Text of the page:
AllMusic's Stephen Thomas Erlewine gave a positive review of "Don't Tell Me", describing it as an "intricate, sensual, folk-psych stunner".[23] Jim Farber from Daily News felt that "[the song] crosses up-to-date electronica with rootsy American blues via a guitar hook that sounds something like Lynyrd Skynyrd's 'Sweet Home Alabama'". He also believed that the imagery conjured up in the song is predominantly American.[24] A reviewer for NME considered "Don't Tell Me" an "alt-alt-country, hacked-up acoustic guitar over knife-sharp beats track", comparing Madonna to Sheryl Crow.[25] Danny Eccleston from Q, also saw similarities to Crow, calling the track "Music's closest cousin to the sonic landscapes of Ray of Light", while also pointing out its "masterful ending – as a rhythm of insectoid whirrs and bendy ARP-style 'wowp!'s join the guitar while Colombier's strings ape the peal of church bells".[26] Digital Spy's Justin Harp felt that "the comparisons [to Sheryl Crow] actually did a disservice to a track that stands out as particularly unique in Madonna's massive catalogue of hits".[6] Louis Virtel, from TheBacklot.com, placed "Don't Tell Me" at number 25 of his list "The 100 Greatest Madonna Songs"; he praised the singer for "invoking some tried-and-true country music imagery" and called it an "unmistakable radio moment of the early 2000s".[27]

Samuel R. Murrian from Parade wrote that "Madonna’s defiant, rebellious personality that we love is on full-blast in this extremely clever and infectious song".[28] While ranking Madonna's singles in honor of her 60th birthday, Jude Rogers from The Guardian placed the track at number 32, calling it "brilliantly strange" and praising its catchiness.[29] Jon O'Brien from Paste magazine complimented the track's production, and believed it to be an "immediate standout" on the album. The mix of the guitar riffs, the fractured beats and Colombier's string arrangement were all listed as an "elegiac finale" complimenting the cowboy imagery portrayed by Madonna during the album cycle.[30] Similar thoughts were registered by The Huffington Post's Matthew Jacobs who ranked it at number 21 of his list "The Definitive Ranking of Madonna Singles".[31] In his review of the Music album, Sal Cinquemani from Slant Magazine felt that Madonna revealed more of her soul in the track.[32] Cinquemani further opined that "Don't Tell Me" was perceived to be an "unlikely" follow-up to "Music", with its "atypical structure and peculiar lyrics [...] [that] made it an unlikely hit to boot. But a hit is exactly what it was [...]", awarding the track a B+.[33]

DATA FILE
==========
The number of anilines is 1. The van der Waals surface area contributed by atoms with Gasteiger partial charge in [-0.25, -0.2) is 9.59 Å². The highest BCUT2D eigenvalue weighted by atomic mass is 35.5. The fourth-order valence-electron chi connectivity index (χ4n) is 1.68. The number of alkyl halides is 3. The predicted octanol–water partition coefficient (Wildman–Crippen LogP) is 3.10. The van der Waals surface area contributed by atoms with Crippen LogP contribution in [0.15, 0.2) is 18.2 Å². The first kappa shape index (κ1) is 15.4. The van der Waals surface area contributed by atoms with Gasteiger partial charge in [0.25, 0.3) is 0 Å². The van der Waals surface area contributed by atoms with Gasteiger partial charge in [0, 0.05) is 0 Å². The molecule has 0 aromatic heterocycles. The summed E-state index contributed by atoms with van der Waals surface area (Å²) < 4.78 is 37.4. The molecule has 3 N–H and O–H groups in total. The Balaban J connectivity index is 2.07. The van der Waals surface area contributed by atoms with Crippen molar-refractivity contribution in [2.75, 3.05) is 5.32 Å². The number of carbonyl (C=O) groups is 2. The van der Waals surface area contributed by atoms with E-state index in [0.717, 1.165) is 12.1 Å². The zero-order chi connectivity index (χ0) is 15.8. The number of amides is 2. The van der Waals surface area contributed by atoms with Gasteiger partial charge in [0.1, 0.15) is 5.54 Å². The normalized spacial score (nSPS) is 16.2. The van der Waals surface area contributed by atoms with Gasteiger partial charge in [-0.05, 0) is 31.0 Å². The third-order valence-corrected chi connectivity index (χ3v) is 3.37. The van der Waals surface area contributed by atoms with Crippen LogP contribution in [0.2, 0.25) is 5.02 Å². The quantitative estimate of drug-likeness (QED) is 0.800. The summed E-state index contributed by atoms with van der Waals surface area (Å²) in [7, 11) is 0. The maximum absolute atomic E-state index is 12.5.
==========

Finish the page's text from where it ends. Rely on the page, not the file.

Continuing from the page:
For Medium's Richard LaBeau, "this fascinating merge of country and dance ranks high among the most unique songs of her career".[34] Billboard's Larry Flick called "Don't Tell Me" a "thoughtful, often poetic gem" that features "one of Madonna's most soulful vocal deliveries".[20] In August 2018, Billboard picked it as the singer's 20th greatest single; "a mix of poetically off-center lyrics. a CD-skip stutter effect and that jangly guitar riff, ["Don't Tell Me"] would’ve ended up a mess for many artists. But for Madonna, it landed her yet another top five Hot 100 hit".[35] Author Alejandro L. Madrid felt the song had elements of Nortec music.[36] Steven Humphrey, from The Portland Mercury, hailed it as "a freaking great song. (Perhaps the last great song of [Madonna's] career?) A stuttering combo of trip-hop and hillbilly folk, Madonna's soulful croon perfectly expresses the longing of a gal telling her beau to stop controlling how she feels".[15] A negative review came from Cynthia Fuchs of PopMatters who wrote that the song "is another near miss, with admirable attitude but, well, laughable lyrics".[37] Entertainment Weekly's Chuck Arnold listed "Don't Tell Me" as Madonna's 28th best single, writing that "with its acoustic guitar, country stomp, and stop-start trippiness, ['Don't Tell Me'] succeeds against the odds".[38] From Gay Star News, Joe Morgan wrote: "Lyrics don’t make a lot of sense, but that doesn’t matter. This is unique, country-electronic pop".[39]